Last week, over 1,000 pupils at a large high school in Virginia called out ill with ‘flu-like and gastrointestinal symptoms’ as doctors in the United States urged everyone to get a flu shot.
Friday, Stafford Senior High School in Fredericksburg, Virginia, said via Facebook that it will continue to reevaluate circumstances before resuming extracurricular and athletic activities.
Due to the large number of reported student and staff illnesses this week, all Stafford High School events and athletics scheduled through Sunday, October 23 have been canceled.
On Monday, we will reevaluate the situation and offer you with updated information.
According to Public School Review, the illness has spread to over half of the school’s population of 2,009 children, with a student-to-teacher ratio of 16:1.
How could you publish such a statement without mentioning the likelihood of COVID-19 infections? COVID-19 can also cause flu-like symptoms (fever, coughing, sore throat, GI issues), according to a commenter on the school’s Facebook post.
She said, “You should encourage both the antigen test and the PCR test for COVID.”
Another Facebook user ‘overheard’ that state health officials are continuing to examine the cause of the virus, which is believed to have affected 950 students.
DailyMail.com has reached out for comment to Stafford County Public Schools.
Public Health Services confirmed a flu outbreak at the 2,600-student Patrick Henry High School in California, which is part of the San Diego Unified School District.
As test results are pending, it is too early to determine the cause of the suspected outbreak at Patrick Henry High School, the county communications office said in a statement. ‘Although the County reports daily hundreds of COVID-19 cases and has already seen an early and rapid start to flu season, it is too early to determine the cause of the outbreak at Patrick Henry High School,’ the statement read.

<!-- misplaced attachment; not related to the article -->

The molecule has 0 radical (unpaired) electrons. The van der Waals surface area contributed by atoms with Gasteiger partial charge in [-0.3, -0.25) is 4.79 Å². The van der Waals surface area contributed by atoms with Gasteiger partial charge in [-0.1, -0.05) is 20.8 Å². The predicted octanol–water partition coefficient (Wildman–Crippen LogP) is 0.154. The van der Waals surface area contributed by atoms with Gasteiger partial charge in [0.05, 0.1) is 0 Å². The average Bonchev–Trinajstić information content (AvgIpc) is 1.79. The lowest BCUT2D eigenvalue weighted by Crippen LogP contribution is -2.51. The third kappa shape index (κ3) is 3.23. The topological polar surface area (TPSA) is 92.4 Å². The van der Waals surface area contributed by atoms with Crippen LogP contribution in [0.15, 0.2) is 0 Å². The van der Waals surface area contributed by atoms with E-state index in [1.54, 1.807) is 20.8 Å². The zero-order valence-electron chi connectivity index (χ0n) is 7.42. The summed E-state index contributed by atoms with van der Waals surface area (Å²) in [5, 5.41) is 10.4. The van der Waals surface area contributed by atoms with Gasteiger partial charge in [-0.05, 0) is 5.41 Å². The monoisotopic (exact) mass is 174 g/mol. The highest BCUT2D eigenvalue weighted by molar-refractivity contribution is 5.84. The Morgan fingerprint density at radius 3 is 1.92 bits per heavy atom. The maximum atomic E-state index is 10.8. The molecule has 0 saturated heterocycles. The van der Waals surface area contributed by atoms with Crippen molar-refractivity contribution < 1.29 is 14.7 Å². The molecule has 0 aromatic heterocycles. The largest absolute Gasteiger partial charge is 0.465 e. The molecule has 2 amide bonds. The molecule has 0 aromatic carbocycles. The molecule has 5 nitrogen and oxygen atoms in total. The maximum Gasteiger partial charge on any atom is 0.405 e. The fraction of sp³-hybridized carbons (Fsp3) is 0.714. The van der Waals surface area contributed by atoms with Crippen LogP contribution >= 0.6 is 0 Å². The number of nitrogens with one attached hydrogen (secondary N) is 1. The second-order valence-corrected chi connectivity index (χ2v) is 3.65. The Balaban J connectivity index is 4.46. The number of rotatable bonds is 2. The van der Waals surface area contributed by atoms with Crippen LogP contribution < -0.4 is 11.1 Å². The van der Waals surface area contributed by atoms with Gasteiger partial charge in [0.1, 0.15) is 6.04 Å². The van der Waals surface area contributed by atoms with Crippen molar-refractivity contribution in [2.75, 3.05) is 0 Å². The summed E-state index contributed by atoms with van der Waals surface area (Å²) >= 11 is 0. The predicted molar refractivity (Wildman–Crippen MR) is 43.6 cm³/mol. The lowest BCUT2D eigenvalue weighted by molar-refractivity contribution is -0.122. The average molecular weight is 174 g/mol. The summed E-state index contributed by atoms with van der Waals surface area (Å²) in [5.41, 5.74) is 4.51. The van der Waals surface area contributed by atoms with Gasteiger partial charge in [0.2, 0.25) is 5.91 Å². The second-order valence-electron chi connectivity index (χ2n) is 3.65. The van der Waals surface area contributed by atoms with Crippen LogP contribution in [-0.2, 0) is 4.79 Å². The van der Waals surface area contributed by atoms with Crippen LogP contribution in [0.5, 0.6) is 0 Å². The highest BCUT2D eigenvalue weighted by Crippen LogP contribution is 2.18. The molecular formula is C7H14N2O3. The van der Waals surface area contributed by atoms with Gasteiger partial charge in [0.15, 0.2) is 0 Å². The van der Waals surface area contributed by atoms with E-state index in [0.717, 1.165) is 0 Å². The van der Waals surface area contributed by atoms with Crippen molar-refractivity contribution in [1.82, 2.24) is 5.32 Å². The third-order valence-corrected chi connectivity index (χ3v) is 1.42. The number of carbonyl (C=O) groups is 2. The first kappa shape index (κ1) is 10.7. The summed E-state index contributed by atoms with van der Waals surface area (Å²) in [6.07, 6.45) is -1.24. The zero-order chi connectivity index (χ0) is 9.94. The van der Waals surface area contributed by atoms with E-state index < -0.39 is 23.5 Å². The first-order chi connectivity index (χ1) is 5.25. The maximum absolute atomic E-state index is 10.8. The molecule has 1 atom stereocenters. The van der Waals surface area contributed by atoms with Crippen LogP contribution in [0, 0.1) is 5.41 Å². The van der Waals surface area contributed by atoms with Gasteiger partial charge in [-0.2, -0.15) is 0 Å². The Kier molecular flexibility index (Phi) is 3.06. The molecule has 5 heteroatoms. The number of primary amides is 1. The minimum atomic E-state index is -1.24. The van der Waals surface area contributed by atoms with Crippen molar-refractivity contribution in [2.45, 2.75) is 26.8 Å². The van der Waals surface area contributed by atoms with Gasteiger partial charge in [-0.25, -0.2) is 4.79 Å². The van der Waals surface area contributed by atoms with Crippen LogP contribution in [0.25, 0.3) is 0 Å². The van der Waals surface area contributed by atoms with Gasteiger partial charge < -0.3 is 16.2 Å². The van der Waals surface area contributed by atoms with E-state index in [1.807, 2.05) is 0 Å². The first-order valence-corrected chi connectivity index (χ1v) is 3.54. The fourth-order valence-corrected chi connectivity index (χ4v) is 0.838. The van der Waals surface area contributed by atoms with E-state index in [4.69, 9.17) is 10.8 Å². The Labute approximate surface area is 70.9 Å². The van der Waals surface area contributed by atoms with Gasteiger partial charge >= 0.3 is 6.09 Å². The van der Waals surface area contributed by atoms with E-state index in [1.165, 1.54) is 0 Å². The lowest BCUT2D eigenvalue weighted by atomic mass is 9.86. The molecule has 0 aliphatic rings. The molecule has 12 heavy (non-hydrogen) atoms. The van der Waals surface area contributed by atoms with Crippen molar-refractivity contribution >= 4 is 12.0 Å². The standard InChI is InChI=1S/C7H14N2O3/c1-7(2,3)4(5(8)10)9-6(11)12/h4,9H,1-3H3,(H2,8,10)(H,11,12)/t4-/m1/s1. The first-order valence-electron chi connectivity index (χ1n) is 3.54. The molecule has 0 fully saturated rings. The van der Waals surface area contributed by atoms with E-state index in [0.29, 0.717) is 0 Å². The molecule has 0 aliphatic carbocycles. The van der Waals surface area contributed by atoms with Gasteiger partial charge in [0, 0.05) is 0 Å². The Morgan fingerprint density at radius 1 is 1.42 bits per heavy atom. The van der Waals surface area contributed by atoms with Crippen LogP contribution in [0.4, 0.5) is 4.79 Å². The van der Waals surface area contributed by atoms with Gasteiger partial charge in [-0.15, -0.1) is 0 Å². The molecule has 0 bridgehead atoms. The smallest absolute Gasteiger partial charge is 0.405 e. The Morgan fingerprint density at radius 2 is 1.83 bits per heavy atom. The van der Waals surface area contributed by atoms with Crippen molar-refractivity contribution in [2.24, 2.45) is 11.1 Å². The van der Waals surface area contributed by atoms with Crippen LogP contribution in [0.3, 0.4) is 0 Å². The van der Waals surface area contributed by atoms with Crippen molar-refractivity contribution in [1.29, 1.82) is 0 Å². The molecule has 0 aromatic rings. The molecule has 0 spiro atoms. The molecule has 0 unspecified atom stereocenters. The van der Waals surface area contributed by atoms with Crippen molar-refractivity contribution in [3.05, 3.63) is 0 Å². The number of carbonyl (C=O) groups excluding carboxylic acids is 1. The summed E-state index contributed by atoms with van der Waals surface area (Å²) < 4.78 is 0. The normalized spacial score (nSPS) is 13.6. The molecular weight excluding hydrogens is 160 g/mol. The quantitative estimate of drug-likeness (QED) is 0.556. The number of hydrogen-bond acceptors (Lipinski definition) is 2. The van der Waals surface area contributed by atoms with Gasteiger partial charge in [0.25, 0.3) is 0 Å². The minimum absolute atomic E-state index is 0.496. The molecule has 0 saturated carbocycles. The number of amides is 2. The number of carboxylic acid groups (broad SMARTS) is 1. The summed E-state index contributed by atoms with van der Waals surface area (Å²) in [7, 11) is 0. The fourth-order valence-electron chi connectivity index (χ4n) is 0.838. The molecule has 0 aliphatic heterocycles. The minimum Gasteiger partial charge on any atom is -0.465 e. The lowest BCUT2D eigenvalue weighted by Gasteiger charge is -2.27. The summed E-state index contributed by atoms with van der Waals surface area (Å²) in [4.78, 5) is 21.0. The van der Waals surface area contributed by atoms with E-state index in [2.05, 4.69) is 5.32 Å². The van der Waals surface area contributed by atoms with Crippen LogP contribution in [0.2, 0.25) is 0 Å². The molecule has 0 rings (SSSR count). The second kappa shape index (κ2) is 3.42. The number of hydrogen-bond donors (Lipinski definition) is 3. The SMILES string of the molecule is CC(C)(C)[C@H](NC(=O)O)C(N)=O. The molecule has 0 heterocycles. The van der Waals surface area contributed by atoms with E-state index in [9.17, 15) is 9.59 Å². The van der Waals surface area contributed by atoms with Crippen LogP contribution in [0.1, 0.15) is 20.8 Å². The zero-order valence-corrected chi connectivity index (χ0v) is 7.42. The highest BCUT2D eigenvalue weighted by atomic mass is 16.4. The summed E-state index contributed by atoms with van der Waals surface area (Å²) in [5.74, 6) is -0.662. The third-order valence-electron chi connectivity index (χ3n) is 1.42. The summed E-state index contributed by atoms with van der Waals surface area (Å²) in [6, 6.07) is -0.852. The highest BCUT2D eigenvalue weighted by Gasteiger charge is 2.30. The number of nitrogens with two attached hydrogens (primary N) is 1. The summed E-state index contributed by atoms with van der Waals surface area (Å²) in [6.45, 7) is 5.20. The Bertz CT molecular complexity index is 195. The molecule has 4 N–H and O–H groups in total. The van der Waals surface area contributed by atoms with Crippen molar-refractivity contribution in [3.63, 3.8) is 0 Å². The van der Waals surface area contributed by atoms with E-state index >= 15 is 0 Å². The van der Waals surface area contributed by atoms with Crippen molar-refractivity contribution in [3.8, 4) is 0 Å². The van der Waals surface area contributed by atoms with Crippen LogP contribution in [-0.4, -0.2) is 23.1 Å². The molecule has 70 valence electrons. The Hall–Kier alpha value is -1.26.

No hospitalizations have been linked to the illnesses at Patrick Henry High, according to the county, but neighboring hospitals, including Rady Children’s Hospital, have seen an uptick in emergency department visits due to influenza and respiratory syncytial virus, which typically causes moderate cold symptoms.
Dr. Cameron Kaiser, the deputy public health officer, said in a statement, “We are cooperating with local school districts and contacting other school campuses to determine why so many pupils have been affected so quickly.”
Last week, the county reported 304 lab-confirmed influenza cases, increasing the total for the season that began on July 3 to 1,082. During the same period last year, the county reported only 200 instances of influenza.
Doctors across the United States have lately given a message to vaccine-weary Americans: Don’t skip your flu vaccination this fall, and seniors should get an extra-strength version.
After reaching record low levels during the COVID-19 pandemic, influenza could be on the verge of making a comeback. According to the Associated Press, Australia has just had its most severe influenza season in five years.
While it is impossible to anticipate if the United States would be similarly hard-hit, last year we entered flu season without knowing whether the virus would be present. Richard Webby, an influenza specialist at St. Jude Children’s Research Hospital in Memphis, stated that this year it is certain that influenza has returned.
In addition, people have largely abandoned the masking and distance precautions that helped prevent the spread of other respiratory viruses earlier in the pandemic.
The elderly, small children, pregnant women, and persons with certain health conditions, such as heart and lung disorders, are at greatest risk from influenza.